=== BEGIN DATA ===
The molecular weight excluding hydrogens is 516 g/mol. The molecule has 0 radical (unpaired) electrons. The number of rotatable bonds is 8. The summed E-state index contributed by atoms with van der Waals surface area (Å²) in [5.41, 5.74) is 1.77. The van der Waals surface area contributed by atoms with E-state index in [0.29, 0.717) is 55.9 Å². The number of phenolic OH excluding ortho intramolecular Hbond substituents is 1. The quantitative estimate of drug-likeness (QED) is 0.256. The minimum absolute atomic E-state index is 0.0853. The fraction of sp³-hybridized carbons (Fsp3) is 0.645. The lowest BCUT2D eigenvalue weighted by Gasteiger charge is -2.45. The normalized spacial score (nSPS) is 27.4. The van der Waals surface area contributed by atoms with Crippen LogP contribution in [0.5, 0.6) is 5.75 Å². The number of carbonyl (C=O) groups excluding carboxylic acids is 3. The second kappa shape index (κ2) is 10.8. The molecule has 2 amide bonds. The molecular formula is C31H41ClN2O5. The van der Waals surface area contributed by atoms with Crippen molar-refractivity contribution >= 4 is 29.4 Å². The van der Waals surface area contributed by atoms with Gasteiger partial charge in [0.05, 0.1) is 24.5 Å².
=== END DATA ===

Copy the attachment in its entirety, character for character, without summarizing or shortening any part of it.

The molecular weight excluding hydrogens is 516 g/mol. The molecule has 0 radical (unpaired) electrons. The number of rotatable bonds is 8. The summed E-state index contributed by atoms with van der Waals surface area (Å²) in [5.41, 5.74) is 1.77. The van der Waals surface area contributed by atoms with E-state index in [0.29, 0.717) is 55.9 Å². The number of phenolic OH excluding ortho intramolecular Hbond substituents is 1. The quantitative estimate of drug-likeness (QED) is 0.256. The minimum absolute atomic E-state index is 0.0853. The fraction of sp³-hybridized carbons (Fsp3) is 0.645. The lowest BCUT2D eigenvalue weighted by Gasteiger charge is -2.45. The normalized spacial score (nSPS) is 27.4. The van der Waals surface area contributed by atoms with Crippen LogP contribution in [0.5, 0.6) is 5.75 Å². The number of carbonyl (C=O) groups excluding carboxylic acids is 3. The second kappa shape index (κ2) is 10.8. The molecule has 2 amide bonds. The molecular formula is C31H41ClN2O5. The van der Waals surface area contributed by atoms with Crippen molar-refractivity contribution >= 4 is 29.4 Å². The van der Waals surface area contributed by atoms with Gasteiger partial charge in [0.05, 0.1) is 24.5 Å².